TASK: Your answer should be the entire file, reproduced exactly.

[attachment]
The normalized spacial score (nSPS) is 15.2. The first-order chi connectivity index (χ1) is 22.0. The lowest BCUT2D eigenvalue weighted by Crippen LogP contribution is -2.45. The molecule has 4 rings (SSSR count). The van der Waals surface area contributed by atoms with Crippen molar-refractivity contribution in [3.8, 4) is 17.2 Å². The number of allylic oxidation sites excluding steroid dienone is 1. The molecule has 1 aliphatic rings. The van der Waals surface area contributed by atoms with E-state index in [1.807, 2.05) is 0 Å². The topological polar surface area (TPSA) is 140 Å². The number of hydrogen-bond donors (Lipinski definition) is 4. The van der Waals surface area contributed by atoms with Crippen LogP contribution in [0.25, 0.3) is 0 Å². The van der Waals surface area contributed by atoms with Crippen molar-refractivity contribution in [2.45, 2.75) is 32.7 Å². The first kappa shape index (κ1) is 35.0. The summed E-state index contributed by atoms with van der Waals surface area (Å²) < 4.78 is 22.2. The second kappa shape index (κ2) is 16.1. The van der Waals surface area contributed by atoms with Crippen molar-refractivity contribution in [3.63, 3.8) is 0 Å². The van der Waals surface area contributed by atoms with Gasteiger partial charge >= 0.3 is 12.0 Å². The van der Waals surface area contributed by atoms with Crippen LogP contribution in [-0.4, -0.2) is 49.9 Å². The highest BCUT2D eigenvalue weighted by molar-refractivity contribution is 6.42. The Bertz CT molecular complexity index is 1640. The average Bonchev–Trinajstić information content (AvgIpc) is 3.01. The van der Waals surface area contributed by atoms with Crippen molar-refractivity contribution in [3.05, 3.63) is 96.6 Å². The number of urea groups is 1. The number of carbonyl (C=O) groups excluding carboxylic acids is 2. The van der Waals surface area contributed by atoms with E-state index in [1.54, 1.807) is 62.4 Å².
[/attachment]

The normalized spacial score (nSPS) is 15.2. The first-order chi connectivity index (χ1) is 22.0. The lowest BCUT2D eigenvalue weighted by Crippen LogP contribution is -2.45. The molecule has 4 rings (SSSR count). The van der Waals surface area contributed by atoms with Crippen molar-refractivity contribution in [3.8, 4) is 17.2 Å². The number of allylic oxidation sites excluding steroid dienone is 1. The molecule has 1 aliphatic rings. The van der Waals surface area contributed by atoms with E-state index in [1.807, 2.05) is 0 Å². The topological polar surface area (TPSA) is 140 Å². The number of hydrogen-bond donors (Lipinski definition) is 4. The van der Waals surface area contributed by atoms with Crippen LogP contribution in [0.25, 0.3) is 0 Å². The van der Waals surface area contributed by atoms with Crippen molar-refractivity contribution in [2.45, 2.75) is 32.7 Å². The first kappa shape index (κ1) is 35.0. The summed E-state index contributed by atoms with van der Waals surface area (Å²) < 4.78 is 22.2. The second kappa shape index (κ2) is 16.1. The van der Waals surface area contributed by atoms with Crippen molar-refractivity contribution in [3.63, 3.8) is 0 Å². The van der Waals surface area contributed by atoms with Gasteiger partial charge >= 0.3 is 12.0 Å². The van der Waals surface area contributed by atoms with Crippen LogP contribution in [-0.4, -0.2) is 49.9 Å². The highest BCUT2D eigenvalue weighted by molar-refractivity contribution is 6.42. The Bertz CT molecular complexity index is 1640. The average Bonchev–Trinajstić information content (AvgIpc) is 3.01. The van der Waals surface area contributed by atoms with Crippen molar-refractivity contribution in [3.05, 3.63) is 96.6 Å². The number of urea groups is 1. The number of carbonyl (C=O) groups excluding carboxylic acids is 2. The van der Waals surface area contributed by atoms with E-state index in [1.54, 1.807) is 62.4 Å².